Attorney Sanctioned for Courtroom Threats

     (CN) – A state appeals court upheld sanctions against a California attorney who threatened opposing counsel with pepper spray and a stun gun, finding it ironic that he complained about no informal resolution in his case.
     Attorney Douglas Crawford accompanied his mother, Ninion Crawford, to a JPMorgan Chase bank branch to withdraw money from her account in September 2008, court records show.
     At that time, a Chase employee agreed with Crawford’s request not to allow withdrawals of more than $5,000 without contacting Crawford first.
     However, in 2011, Chase investment advisor Shruti Kohli advised the 79-year-old woman to invest in a 29-year annuity. Kohli processed a $200,000 withdrawal from Ninion’s account without notifying Crawford, Wednesday’s ruling states.
     After his mother passed away, Crawford continued pursuing her lawsuit against Chase, Kohli and branch president Melissa Griffin for breach of contract, breach of fiduciary duty, elder abuse and negligence.
     Crawford wanted depositions to take place at his home, but the defendants balked because a petition Crawford filed in a previous lawsuit against Chase referenced the bombings in Boston and Oklahoma City.
     He stated in the petition that “victims of government abuse” don’t always set off bombs “but, generally, go home and kick the dog to death for barking or beat the crap out of some random person for cutting them off in traffic or shoot up the workplace for getting passed over for a promotion.”
     Chase tried to depose Crawford’s brother, Matthew, who was the beneficiary of the annuity. The bank claimed that Crawford’s real objection to the annuity was his exclusion from it.
     Crawford and his brother walked out of the deposition, allegedly citing fears for their personal safety. The trial court levied a $1,600 sanction against Crawford.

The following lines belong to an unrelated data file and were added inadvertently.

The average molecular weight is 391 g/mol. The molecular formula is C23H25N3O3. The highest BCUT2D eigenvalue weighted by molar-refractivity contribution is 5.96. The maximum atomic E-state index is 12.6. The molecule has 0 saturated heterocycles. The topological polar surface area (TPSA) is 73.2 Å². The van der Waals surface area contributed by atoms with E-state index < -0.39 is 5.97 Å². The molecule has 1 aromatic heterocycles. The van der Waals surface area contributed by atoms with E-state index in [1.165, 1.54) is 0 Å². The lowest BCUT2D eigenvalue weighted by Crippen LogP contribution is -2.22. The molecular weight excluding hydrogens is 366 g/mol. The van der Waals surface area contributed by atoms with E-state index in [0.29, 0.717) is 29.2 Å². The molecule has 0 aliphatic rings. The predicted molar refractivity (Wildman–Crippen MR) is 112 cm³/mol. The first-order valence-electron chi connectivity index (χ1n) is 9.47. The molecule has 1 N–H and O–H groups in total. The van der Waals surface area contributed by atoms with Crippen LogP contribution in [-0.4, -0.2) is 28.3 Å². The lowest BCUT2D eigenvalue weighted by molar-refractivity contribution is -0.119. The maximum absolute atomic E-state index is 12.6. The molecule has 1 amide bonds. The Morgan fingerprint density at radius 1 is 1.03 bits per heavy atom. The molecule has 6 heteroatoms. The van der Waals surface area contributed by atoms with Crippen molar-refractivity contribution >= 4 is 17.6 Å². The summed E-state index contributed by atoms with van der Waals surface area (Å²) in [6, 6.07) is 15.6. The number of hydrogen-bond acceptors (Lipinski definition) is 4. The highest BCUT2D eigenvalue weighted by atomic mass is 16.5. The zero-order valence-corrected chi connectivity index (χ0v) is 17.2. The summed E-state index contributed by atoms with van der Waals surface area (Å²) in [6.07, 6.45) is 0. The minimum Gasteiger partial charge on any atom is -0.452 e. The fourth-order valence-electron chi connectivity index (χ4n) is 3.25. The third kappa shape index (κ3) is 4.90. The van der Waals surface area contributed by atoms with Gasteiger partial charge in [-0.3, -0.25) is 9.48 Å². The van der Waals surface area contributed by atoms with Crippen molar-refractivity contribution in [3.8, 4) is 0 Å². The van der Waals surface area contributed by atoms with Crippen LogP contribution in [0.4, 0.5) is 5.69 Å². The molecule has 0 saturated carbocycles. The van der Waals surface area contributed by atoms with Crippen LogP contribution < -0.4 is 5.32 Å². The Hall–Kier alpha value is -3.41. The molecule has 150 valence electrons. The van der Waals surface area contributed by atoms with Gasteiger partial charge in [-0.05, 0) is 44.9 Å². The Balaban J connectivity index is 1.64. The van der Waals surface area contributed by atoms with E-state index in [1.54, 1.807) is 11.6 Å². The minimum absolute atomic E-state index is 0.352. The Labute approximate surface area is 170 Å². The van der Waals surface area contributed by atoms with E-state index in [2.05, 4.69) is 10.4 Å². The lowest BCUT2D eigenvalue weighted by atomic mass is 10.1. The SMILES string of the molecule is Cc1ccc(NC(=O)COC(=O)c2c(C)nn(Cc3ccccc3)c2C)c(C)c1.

The brothers appeared at the second deposition, and Crawford started pointing a can of pepper spray three feet away from the face of Chase’ s attorney.
     “Mr. Traver, if things get out of hand, I brought what is legally pepper spray, and I will pepper spray you if you get out of hand,” Crawford reportedly said.
     He then pointed a stun gun at Traver’s head, according to court records.
     “If that doesn’t quell you, this is a flashlight that turns into a stun gun,” Crawford added, discharging it near the face of Traver, who ended the deposition.
     Chase moved for terminating sanctions. Crawford responded by requesting the trial judge’s removal, calling the judge “sick and demented.”
     Crawford also sarcastically stated that the judge should sentence him to death and fine him no less than $265 million, according to Wednesday’s ruling.
     The trial court granted Chase’s motion for terminating sanctions, calling Crawford’s conduct “the most outrageous behavior that I have ever heard of in my life by an attorney.”
     Crawford appealed, but the Ventura-based Second District California Court of Appeals agreed with the lower court.
     “If ever a case required a terminating sanction, this is it,” Justice Arthur Gilbert wrote for the court’s three-member panel.
     “He made it impossible to continue with the litigation,” Gilbert added. “Far from the trial court abusing its discretion, it would have been an abuse of discretion not to impose a terminating sanction.”
     Gilbert noted Crawford’s complaint that opposing counsel didn’t attempt an informal resolution after he threatened physical harm.
     “The irony is not lost on us,” Gilbert wrote. “Crawford conclusively proved that attempting an informal resolution of disputes with him is futile, if not dangerous.”

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